The influence of Zen Buddhism makes defining Japanese philosophical terms difficult. Zen Buddhism focuses on doing rather than thinking - enlightenment is not a product of Socratic discourse. Whether it is meditation, chores, calligraphy, the aim is to leave behind the duality which seems inherent to the world.

For all of the aesthetic terms we come across it is useful to try and come at them from different perspectives and to try and hold the basic principles in mind rather than a strict definition.

However, Zen Buddhism was not the source of these ideas, they were developing well before its arrival in the 12th Century. Zen thrived in Japan because it fit so well with an existing aesthetic, ethical and metaphysical framework.

Donald Keene argued that it was the feminine literature of early Japan which drove the development of this worldview. And we only have to look to the Japanese masterpiece of the 11th Century The Tale of the Genji by Murasaki Shikibu to find:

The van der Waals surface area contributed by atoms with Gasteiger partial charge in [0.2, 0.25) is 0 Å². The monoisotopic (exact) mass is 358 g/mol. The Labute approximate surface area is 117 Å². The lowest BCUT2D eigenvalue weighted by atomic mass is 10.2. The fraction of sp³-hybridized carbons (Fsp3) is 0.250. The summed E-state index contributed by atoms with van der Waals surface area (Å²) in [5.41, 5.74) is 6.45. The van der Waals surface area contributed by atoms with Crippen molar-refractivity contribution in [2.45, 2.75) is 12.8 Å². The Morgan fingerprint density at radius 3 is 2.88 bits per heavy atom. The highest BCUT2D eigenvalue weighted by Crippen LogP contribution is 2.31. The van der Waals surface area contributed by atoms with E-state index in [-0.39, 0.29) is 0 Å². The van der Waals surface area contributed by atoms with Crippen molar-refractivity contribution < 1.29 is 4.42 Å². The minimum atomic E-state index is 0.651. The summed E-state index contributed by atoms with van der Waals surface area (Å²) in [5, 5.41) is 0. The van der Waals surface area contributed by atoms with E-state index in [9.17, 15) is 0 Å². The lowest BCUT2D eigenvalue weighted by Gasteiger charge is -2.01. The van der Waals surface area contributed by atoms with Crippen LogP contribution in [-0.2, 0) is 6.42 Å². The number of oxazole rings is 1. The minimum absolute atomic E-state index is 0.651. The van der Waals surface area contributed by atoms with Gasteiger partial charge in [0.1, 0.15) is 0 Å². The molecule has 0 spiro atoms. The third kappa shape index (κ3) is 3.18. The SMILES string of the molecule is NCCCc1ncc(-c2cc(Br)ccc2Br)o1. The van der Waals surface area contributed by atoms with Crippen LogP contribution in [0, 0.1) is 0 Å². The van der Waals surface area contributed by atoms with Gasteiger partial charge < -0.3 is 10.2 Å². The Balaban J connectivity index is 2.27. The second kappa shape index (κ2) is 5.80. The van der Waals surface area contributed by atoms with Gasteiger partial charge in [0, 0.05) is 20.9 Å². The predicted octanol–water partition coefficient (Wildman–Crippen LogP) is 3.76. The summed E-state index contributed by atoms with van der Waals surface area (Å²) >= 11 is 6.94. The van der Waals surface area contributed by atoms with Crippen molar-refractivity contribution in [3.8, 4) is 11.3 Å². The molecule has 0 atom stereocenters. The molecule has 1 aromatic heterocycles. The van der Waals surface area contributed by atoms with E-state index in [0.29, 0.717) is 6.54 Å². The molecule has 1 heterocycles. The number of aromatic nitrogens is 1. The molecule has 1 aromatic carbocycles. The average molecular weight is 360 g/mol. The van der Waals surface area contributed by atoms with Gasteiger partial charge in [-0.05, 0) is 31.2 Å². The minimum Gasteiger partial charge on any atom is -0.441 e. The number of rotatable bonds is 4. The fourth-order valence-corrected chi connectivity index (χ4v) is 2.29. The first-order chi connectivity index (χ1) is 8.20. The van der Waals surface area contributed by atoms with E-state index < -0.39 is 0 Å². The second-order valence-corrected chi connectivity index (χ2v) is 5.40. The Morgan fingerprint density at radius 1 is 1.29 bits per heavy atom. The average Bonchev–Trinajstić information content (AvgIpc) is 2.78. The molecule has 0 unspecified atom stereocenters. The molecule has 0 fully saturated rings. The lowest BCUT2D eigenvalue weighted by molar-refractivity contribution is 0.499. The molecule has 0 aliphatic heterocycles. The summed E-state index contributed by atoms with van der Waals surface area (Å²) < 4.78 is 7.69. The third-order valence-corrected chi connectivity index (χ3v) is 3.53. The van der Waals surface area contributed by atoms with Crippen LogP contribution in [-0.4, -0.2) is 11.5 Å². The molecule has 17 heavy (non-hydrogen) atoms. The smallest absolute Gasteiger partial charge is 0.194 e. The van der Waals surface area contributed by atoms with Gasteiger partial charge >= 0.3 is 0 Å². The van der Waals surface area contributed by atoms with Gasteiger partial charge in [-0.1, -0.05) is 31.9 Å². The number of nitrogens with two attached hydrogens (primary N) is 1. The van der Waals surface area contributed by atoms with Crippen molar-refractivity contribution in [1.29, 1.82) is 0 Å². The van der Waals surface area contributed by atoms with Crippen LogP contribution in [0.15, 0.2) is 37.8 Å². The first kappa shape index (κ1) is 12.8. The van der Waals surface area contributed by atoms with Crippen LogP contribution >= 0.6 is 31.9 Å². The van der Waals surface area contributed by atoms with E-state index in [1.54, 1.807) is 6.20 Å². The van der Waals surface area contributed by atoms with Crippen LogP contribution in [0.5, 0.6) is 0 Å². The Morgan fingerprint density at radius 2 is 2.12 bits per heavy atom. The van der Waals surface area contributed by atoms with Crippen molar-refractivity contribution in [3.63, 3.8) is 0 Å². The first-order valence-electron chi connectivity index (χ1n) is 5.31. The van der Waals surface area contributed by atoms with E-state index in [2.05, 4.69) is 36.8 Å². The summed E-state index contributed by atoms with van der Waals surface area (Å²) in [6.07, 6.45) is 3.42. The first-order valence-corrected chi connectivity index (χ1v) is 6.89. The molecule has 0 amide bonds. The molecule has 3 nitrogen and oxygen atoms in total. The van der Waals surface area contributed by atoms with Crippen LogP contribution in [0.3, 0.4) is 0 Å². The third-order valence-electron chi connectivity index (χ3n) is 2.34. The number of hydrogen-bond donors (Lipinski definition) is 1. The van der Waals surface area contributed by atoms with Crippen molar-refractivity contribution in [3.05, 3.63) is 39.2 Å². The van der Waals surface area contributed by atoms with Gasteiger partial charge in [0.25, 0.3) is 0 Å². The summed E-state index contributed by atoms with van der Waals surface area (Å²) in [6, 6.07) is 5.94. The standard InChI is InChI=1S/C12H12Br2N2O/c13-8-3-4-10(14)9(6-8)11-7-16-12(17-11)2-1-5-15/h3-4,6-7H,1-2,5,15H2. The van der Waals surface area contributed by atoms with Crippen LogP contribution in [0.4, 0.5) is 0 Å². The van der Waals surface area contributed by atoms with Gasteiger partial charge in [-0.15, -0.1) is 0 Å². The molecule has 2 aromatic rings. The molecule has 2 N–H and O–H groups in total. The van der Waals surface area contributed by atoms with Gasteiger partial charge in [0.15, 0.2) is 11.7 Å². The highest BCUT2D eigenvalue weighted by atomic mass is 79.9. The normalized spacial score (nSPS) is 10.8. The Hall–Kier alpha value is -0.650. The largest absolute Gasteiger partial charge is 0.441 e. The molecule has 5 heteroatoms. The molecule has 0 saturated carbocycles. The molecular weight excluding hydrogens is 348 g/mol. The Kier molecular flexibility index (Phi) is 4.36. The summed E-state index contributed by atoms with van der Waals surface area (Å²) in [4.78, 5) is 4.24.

“You that in far-off countries of the sky can dwell secure, look back upon me here; for I am weary of this frail world's decay.”

2 thoughts on “Wabi-Sabi & Zen”

  • […] Zen Buddhism encourages an intuitive, anti-intellectual mindset which discourages rational examination and precise definitions and many Japanese still feel wabi-sabi is too hard to translate and it can only be felt. But nonetheless several authors have given it a good go and are worth reading, for example: Koren, Keene, Richie, Juniper, and Suzuki. […]

  • […] talking about the Japanese design trend wabi-sabi. Unlike a lot of other design trends that have come and gone over the years, wabi-sabi shouldn’t […]

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